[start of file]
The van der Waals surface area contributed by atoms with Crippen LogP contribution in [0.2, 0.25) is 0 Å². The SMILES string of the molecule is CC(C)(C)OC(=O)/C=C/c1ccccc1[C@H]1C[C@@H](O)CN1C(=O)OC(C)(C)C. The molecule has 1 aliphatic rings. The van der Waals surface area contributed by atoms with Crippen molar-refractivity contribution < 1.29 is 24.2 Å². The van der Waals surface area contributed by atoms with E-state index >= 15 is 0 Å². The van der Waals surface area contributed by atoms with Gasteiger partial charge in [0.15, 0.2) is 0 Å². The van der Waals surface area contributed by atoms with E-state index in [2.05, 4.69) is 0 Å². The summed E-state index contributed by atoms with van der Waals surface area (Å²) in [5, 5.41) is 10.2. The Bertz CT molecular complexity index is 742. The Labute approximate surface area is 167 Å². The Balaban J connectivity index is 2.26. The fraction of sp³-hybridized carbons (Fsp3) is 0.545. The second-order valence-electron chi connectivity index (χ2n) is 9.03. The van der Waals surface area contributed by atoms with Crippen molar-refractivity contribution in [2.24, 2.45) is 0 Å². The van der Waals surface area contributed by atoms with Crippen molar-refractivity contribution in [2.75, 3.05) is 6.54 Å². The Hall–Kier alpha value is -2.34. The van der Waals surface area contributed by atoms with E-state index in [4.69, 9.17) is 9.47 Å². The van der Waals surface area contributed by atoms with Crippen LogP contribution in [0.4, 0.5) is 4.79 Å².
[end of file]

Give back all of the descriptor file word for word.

The van der Waals surface area contributed by atoms with Crippen LogP contribution in [0.2, 0.25) is 0 Å². The SMILES string of the molecule is CC(C)(C)OC(=O)/C=C/c1ccccc1[C@H]1C[C@@H](O)CN1C(=O)OC(C)(C)C. The molecule has 1 aliphatic rings. The van der Waals surface area contributed by atoms with Crippen molar-refractivity contribution < 1.29 is 24.2 Å². The van der Waals surface area contributed by atoms with E-state index >= 15 is 0 Å². The van der Waals surface area contributed by atoms with Gasteiger partial charge in [0.15, 0.2) is 0 Å². The van der Waals surface area contributed by atoms with E-state index in [2.05, 4.69) is 0 Å². The summed E-state index contributed by atoms with van der Waals surface area (Å²) in [5, 5.41) is 10.2. The Bertz CT molecular complexity index is 742. The Labute approximate surface area is 167 Å². The Balaban J connectivity index is 2.26. The fraction of sp³-hybridized carbons (Fsp3) is 0.545. The second-order valence-electron chi connectivity index (χ2n) is 9.03. The van der Waals surface area contributed by atoms with Crippen molar-refractivity contribution in [2.24, 2.45) is 0 Å². The van der Waals surface area contributed by atoms with Crippen molar-refractivity contribution in [2.75, 3.05) is 6.54 Å². The Hall–Kier alpha value is -2.34. The van der Waals surface area contributed by atoms with E-state index in [4.69, 9.17) is 9.47 Å². The van der Waals surface area contributed by atoms with Crippen LogP contribution in [0.4, 0.5) is 4.79 Å².